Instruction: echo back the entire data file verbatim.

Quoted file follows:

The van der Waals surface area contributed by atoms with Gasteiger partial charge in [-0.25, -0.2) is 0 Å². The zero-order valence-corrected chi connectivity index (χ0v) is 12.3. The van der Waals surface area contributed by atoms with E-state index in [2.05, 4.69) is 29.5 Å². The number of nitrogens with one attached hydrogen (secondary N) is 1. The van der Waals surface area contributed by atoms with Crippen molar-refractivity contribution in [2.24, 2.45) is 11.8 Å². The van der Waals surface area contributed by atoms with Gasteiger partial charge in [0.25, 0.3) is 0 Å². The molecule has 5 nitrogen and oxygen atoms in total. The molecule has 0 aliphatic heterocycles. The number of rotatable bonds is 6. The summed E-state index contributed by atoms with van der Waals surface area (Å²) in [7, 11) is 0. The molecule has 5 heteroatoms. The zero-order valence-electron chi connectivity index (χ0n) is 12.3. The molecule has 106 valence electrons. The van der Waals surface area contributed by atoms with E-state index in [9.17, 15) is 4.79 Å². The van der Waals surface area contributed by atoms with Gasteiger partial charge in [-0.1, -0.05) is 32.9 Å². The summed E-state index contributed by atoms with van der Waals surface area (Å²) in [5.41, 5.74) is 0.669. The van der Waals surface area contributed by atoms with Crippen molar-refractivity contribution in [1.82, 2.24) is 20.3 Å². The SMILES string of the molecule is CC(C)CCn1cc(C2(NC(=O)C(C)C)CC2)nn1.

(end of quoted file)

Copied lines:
The van der Waals surface area contributed by atoms with Gasteiger partial charge in [-0.25, -0.2) is 0 Å². The zero-order valence-corrected chi connectivity index (χ0v) is 12.3. The van der Waals surface area contributed by atoms with E-state index in [2.05, 4.69) is 29.5 Å². The number of nitrogens with one attached hydrogen (secondary N) is 1. The van der Waals surface area contributed by atoms with Crippen molar-refractivity contribution in [2.24, 2.45) is 11.8 Å². The van der Waals surface area contributed by atoms with Gasteiger partial charge in [0.25, 0.3) is 0 Å². The molecule has 5 nitrogen and oxygen atoms in total. The molecule has 0 aliphatic heterocycles. The number of rotatable bonds is 6. The summed E-state index contributed by atoms with van der Waals surface area (Å²) in [7, 11) is 0. The molecule has 5 heteroatoms. The zero-order valence-electron chi connectivity index (χ0n) is 12.3. The molecule has 106 valence electrons. The van der Waals surface area contributed by atoms with E-state index in [9.17, 15) is 4.79 Å². The van der Waals surface area contributed by atoms with Gasteiger partial charge in [-0.1, -0.05) is 32.9 Å². The summed E-state index contributed by atoms with van der Waals surface area (Å²) in [5.41, 5.74) is 0.669. The van der Waals surface area contributed by atoms with Crippen molar-refractivity contribution in [1.82, 2.24) is 20.3 Å². The SMILES string of the molecule is CC(C)CCn1cc(C2(NC(=O)C(C)C)CC2)nn1.